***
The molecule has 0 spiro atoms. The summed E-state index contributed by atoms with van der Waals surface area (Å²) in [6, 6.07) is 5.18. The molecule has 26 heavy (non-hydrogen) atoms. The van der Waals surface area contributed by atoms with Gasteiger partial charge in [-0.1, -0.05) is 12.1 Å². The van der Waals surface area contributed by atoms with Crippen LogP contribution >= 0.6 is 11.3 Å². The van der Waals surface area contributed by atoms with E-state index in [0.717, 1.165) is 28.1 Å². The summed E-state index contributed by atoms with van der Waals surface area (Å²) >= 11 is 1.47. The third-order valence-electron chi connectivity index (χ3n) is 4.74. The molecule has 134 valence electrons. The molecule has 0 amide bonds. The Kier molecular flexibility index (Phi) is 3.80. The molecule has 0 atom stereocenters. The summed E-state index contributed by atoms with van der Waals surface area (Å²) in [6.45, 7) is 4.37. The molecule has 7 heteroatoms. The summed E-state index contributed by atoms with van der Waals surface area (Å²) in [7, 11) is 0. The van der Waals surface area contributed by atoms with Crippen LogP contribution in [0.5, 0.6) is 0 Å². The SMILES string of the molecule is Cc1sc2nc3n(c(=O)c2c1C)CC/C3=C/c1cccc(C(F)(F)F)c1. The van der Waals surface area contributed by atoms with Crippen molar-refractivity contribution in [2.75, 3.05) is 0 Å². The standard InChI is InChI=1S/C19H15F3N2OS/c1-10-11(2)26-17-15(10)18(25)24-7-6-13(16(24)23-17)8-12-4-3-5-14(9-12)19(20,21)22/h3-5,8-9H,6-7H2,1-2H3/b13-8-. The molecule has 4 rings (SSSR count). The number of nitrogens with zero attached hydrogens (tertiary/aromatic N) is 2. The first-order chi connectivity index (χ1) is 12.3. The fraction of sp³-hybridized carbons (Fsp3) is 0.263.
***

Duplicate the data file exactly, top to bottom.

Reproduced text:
The molecule has 0 spiro atoms. The summed E-state index contributed by atoms with van der Waals surface area (Å²) in [6, 6.07) is 5.18. The molecule has 26 heavy (non-hydrogen) atoms. The van der Waals surface area contributed by atoms with Gasteiger partial charge in [-0.1, -0.05) is 12.1 Å². The van der Waals surface area contributed by atoms with Crippen LogP contribution >= 0.6 is 11.3 Å². The van der Waals surface area contributed by atoms with E-state index in [0.717, 1.165) is 28.1 Å². The summed E-state index contributed by atoms with van der Waals surface area (Å²) >= 11 is 1.47. The third-order valence-electron chi connectivity index (χ3n) is 4.74. The molecule has 134 valence electrons. The molecule has 0 amide bonds. The Kier molecular flexibility index (Phi) is 3.80. The molecule has 0 atom stereocenters. The summed E-state index contributed by atoms with van der Waals surface area (Å²) in [6.45, 7) is 4.37. The molecule has 7 heteroatoms. The summed E-state index contributed by atoms with van der Waals surface area (Å²) in [7, 11) is 0. The van der Waals surface area contributed by atoms with Crippen LogP contribution in [0.5, 0.6) is 0 Å². The SMILES string of the molecule is Cc1sc2nc3n(c(=O)c2c1C)CC/C3=C/c1cccc(C(F)(F)F)c1. The van der Waals surface area contributed by atoms with Crippen molar-refractivity contribution in [2.75, 3.05) is 0 Å². The standard InChI is InChI=1S/C19H15F3N2OS/c1-10-11(2)26-17-15(10)18(25)24-7-6-13(16(24)23-17)8-12-4-3-5-14(9-12)19(20,21)22/h3-5,8-9H,6-7H2,1-2H3/b13-8-. The molecule has 4 rings (SSSR count). The number of nitrogens with zero attached hydrogens (tertiary/aromatic N) is 2. The first-order chi connectivity index (χ1) is 12.3. The fraction of sp³-hybridized carbons (Fsp3) is 0.263.